I started with the SP’s little red neckerchief, which I cut out of an old shirt and zip-tied to the lower grille. Easy stuff. Next I cut the hat ribbon out of the same shirt and figured out a way to pin it to the top of the hat- with a nail and a piece of an old phone mount for a grommet.
Then I dug out some masking tape and went to town on the front bumper to get some nice, clean borders for the car chalk. In hindsight, I probably could have used the same masking tape to just make SP’s blue shirt collar, but I was operating at about 30%, so my brain ran right past that exit and into the flames. After about six months sitting in front of my car, I managed to color in the entire collar with a chalk marker. It looked bad, but I’m not Salvador Dali, so I let it dry and moved on to the hood.
Starting with the eyes, I used the dry erase marker to sketch out SP’s most demented face, that creepy, mean grin. During my initial attempts, I discovered that this crap didn’t just wipe off like it did on a white board. Paint, at the microscopic level, is porous, which is why clear coat and wax are important. Once that protective armor disappears, crap can get in those tiny holes and stay there. Thankfully, rubbing alcohol did the trick getting it out. But that was probably pretty hard on the paint, too.
A little regret had begun to scale across my ideas.
The nasty, smiling eyes took a while to solidify, but I finally settled on a design before moving onto the mouth, which I got right in just two tries. Done.
But it needed something else. Well, I had to get my autocross numbers on there, so I continued the Stay Puft theme with a little race branding on the doors.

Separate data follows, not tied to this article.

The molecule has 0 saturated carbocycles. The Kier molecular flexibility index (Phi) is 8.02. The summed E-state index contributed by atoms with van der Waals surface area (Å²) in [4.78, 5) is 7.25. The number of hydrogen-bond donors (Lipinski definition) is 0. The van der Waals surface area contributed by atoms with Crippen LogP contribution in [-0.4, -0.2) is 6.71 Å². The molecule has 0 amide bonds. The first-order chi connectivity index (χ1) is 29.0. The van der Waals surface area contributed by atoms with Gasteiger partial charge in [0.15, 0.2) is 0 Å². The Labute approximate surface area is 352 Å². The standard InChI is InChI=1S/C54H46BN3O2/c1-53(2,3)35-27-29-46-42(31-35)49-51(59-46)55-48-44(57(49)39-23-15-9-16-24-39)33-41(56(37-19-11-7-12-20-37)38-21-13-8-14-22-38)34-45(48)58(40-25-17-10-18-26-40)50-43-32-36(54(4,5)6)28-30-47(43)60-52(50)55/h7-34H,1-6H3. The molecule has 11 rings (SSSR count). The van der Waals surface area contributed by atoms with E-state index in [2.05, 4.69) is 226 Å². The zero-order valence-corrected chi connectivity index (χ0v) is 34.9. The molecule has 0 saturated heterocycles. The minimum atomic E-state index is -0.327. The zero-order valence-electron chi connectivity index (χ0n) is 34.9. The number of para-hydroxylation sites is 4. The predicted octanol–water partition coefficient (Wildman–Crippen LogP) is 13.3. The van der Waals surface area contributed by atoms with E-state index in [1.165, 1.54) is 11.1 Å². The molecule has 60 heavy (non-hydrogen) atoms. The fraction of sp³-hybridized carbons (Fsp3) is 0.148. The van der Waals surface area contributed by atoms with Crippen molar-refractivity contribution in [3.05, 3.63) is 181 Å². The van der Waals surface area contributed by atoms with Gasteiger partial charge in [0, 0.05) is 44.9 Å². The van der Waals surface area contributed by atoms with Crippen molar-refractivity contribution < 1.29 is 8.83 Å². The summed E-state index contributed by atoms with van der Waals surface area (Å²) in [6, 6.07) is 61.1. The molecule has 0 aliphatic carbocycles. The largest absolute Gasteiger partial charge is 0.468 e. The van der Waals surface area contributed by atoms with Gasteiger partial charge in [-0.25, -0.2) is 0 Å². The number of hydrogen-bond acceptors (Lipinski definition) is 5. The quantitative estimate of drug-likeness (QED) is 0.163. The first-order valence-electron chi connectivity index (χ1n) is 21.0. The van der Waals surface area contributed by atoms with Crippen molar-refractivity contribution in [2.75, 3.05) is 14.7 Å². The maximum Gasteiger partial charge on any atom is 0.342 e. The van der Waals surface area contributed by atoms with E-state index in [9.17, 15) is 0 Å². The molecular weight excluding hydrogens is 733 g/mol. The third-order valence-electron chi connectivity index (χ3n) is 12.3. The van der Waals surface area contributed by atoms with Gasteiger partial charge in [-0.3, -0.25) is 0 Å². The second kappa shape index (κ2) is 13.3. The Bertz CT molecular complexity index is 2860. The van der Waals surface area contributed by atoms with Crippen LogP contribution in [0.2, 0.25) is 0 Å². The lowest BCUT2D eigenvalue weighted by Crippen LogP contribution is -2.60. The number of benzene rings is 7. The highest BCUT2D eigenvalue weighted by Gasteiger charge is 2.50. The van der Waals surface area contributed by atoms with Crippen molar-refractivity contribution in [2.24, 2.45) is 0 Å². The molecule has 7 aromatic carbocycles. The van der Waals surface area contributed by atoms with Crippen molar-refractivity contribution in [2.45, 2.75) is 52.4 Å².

And no race car is complete without driver labels. I like that Egon’s name came out a little more transparent and ghostly. RIP, Harold. I knew I had neither the skill nor the equipment to make little Ghostbuster flags beside each name, so I settled for a stylized representation of the city flag of New York.
Now it was done.
Until the Trunk or Treat at Cars and Coffee, when someone pointed out that I should probably have a dish full of marshmallows and Ecto Cooler to hand out instead of some generic Snickers. I couldn’t find any Ecto Cooler at the nearby grocery store, but I did find marshmallows. And then someone else recommended that I make a ghost trap to use as a candy dish, so I spent an hour later that afternoon doing that.
And I also wanted a hat that could hold up during autocross, so an old t-shirt, two plastic lids, and a piece of scrap rubber from a bumper later, I had one. Much smaller and able to close safely in the sunroof to hold it on.
In the end, Project Stay Puft was a hit. People loved it at both events, kids recognized it, and one 8-year-old, decked out in some kind of Mad Max costume, even told me proudly that the original Ghostbusters was far superior to the remake. Maybe there is hope for the future. I plan to drive Stay Puft around tonight for my delivery side job and see if I get any attention. Then, tomorrow, I have to figure out how to get it all out of my paint.
This post originally appeared on StreetsideAuto.com and I actually got paid to write it. Living the dream, right?